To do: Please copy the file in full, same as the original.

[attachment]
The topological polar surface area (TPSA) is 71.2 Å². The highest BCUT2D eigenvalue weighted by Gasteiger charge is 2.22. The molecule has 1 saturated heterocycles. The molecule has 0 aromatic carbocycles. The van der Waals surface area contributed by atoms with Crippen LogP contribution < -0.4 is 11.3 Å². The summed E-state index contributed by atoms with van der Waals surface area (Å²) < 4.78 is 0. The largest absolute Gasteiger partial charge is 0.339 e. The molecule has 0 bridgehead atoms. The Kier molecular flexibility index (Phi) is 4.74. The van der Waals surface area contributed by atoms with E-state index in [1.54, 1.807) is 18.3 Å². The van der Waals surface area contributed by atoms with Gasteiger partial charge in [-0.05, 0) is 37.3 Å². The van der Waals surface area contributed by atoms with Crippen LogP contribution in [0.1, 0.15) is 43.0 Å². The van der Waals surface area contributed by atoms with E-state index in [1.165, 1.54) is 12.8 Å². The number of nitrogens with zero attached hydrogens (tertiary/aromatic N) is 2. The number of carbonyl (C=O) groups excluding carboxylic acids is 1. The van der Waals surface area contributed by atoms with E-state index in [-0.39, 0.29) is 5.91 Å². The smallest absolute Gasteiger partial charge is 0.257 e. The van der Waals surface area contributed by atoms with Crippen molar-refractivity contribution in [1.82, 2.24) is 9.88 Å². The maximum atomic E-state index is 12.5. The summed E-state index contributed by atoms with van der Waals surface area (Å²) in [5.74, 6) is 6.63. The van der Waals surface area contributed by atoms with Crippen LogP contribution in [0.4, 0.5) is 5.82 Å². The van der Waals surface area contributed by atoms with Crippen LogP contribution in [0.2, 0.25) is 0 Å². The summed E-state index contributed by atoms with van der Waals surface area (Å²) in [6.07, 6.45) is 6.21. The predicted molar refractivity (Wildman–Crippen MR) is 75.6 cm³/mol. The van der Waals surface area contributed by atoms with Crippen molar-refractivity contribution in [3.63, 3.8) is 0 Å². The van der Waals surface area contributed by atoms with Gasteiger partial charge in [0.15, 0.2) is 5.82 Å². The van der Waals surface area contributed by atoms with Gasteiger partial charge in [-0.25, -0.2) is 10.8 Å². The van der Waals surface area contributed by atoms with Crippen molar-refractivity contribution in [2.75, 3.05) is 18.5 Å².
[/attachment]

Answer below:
The topological polar surface area (TPSA) is 71.2 Å². The highest BCUT2D eigenvalue weighted by Gasteiger charge is 2.22. The molecule has 1 saturated heterocycles. The molecule has 0 aromatic carbocycles. The van der Waals surface area contributed by atoms with Crippen LogP contribution < -0.4 is 11.3 Å². The summed E-state index contributed by atoms with van der Waals surface area (Å²) < 4.78 is 0. The largest absolute Gasteiger partial charge is 0.339 e. The molecule has 0 bridgehead atoms. The Kier molecular flexibility index (Phi) is 4.74. The van der Waals surface area contributed by atoms with E-state index in [1.54, 1.807) is 18.3 Å². The van der Waals surface area contributed by atoms with Gasteiger partial charge in [-0.05, 0) is 37.3 Å². The van der Waals surface area contributed by atoms with Crippen LogP contribution in [0.1, 0.15) is 43.0 Å². The van der Waals surface area contributed by atoms with E-state index in [1.165, 1.54) is 12.8 Å². The number of nitrogens with zero attached hydrogens (tertiary/aromatic N) is 2. The number of carbonyl (C=O) groups excluding carboxylic acids is 1. The van der Waals surface area contributed by atoms with E-state index in [-0.39, 0.29) is 5.91 Å². The smallest absolute Gasteiger partial charge is 0.257 e. The van der Waals surface area contributed by atoms with Crippen molar-refractivity contribution in [1.82, 2.24) is 9.88 Å². The maximum atomic E-state index is 12.5. The summed E-state index contributed by atoms with van der Waals surface area (Å²) in [5.74, 6) is 6.63. The van der Waals surface area contributed by atoms with Crippen LogP contribution in [0.4, 0.5) is 5.82 Å². The van der Waals surface area contributed by atoms with Crippen LogP contribution in [0.2, 0.25) is 0 Å². The summed E-state index contributed by atoms with van der Waals surface area (Å²) in [6.07, 6.45) is 6.21. The predicted molar refractivity (Wildman–Crippen MR) is 75.6 cm³/mol. The van der Waals surface area contributed by atoms with Crippen molar-refractivity contribution in [3.63, 3.8) is 0 Å². The van der Waals surface area contributed by atoms with Gasteiger partial charge in [0.15, 0.2) is 5.82 Å². The van der Waals surface area contributed by atoms with Gasteiger partial charge in [-0.25, -0.2) is 10.8 Å². The van der Waals surface area contributed by atoms with Crippen molar-refractivity contribution in [2.75, 3.05) is 18.5 Å².